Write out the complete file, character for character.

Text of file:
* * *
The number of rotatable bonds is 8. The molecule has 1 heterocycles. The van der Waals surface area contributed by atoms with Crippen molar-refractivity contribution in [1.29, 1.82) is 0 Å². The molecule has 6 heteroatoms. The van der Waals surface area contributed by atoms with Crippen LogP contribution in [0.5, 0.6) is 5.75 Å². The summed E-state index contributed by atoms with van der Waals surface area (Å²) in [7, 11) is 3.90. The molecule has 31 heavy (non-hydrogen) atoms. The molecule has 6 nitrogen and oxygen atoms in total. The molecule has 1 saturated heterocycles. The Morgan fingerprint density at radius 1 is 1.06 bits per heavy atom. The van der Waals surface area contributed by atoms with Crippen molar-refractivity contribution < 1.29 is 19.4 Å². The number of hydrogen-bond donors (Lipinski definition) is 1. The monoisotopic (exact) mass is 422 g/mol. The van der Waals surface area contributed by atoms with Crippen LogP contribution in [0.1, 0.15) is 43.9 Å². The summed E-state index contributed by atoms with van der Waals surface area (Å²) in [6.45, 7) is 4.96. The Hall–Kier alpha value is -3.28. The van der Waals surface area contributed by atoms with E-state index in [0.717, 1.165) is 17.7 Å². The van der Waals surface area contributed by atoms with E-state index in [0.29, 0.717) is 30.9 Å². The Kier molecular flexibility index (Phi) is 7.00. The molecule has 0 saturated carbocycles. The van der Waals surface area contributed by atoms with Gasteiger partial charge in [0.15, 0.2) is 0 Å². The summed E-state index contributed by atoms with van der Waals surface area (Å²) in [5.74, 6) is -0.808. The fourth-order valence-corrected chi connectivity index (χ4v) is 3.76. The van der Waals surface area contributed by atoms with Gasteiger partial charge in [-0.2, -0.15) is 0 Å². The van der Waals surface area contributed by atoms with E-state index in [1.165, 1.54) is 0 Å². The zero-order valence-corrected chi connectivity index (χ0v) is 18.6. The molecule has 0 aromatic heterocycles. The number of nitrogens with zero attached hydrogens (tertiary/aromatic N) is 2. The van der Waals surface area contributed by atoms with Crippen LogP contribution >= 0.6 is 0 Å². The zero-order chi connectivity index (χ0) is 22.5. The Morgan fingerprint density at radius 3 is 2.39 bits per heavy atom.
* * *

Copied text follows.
The number of rotatable bonds is 8. The molecule has 1 heterocycles. The van der Waals surface area contributed by atoms with Crippen molar-refractivity contribution in [1.29, 1.82) is 0 Å². The molecule has 6 heteroatoms. The van der Waals surface area contributed by atoms with Crippen LogP contribution in [0.5, 0.6) is 5.75 Å². The summed E-state index contributed by atoms with van der Waals surface area (Å²) in [7, 11) is 3.90. The molecule has 31 heavy (non-hydrogen) atoms. The molecule has 6 nitrogen and oxygen atoms in total. The molecule has 1 saturated heterocycles. The Morgan fingerprint density at radius 1 is 1.06 bits per heavy atom. The van der Waals surface area contributed by atoms with Crippen molar-refractivity contribution < 1.29 is 19.4 Å². The number of hydrogen-bond donors (Lipinski definition) is 1. The monoisotopic (exact) mass is 422 g/mol. The van der Waals surface area contributed by atoms with Crippen LogP contribution in [0.1, 0.15) is 43.9 Å². The summed E-state index contributed by atoms with van der Waals surface area (Å²) in [6.45, 7) is 4.96. The Hall–Kier alpha value is -3.28. The van der Waals surface area contributed by atoms with E-state index in [0.717, 1.165) is 17.7 Å². The van der Waals surface area contributed by atoms with E-state index in [0.29, 0.717) is 30.9 Å². The Kier molecular flexibility index (Phi) is 7.00. The molecule has 0 saturated carbocycles. The van der Waals surface area contributed by atoms with Gasteiger partial charge in [0.15, 0.2) is 0 Å². The summed E-state index contributed by atoms with van der Waals surface area (Å²) in [5.74, 6) is -0.808. The fourth-order valence-corrected chi connectivity index (χ4v) is 3.76. The van der Waals surface area contributed by atoms with Gasteiger partial charge in [-0.2, -0.15) is 0 Å². The van der Waals surface area contributed by atoms with E-state index in [1.165, 1.54) is 0 Å². The zero-order valence-corrected chi connectivity index (χ0v) is 18.6. The molecule has 0 aromatic heterocycles. The number of nitrogens with zero attached hydrogens (tertiary/aromatic N) is 2. The van der Waals surface area contributed by atoms with Crippen LogP contribution >= 0.6 is 0 Å². The zero-order chi connectivity index (χ0) is 22.5. The Morgan fingerprint density at radius 3 is 2.39 bits per heavy atom.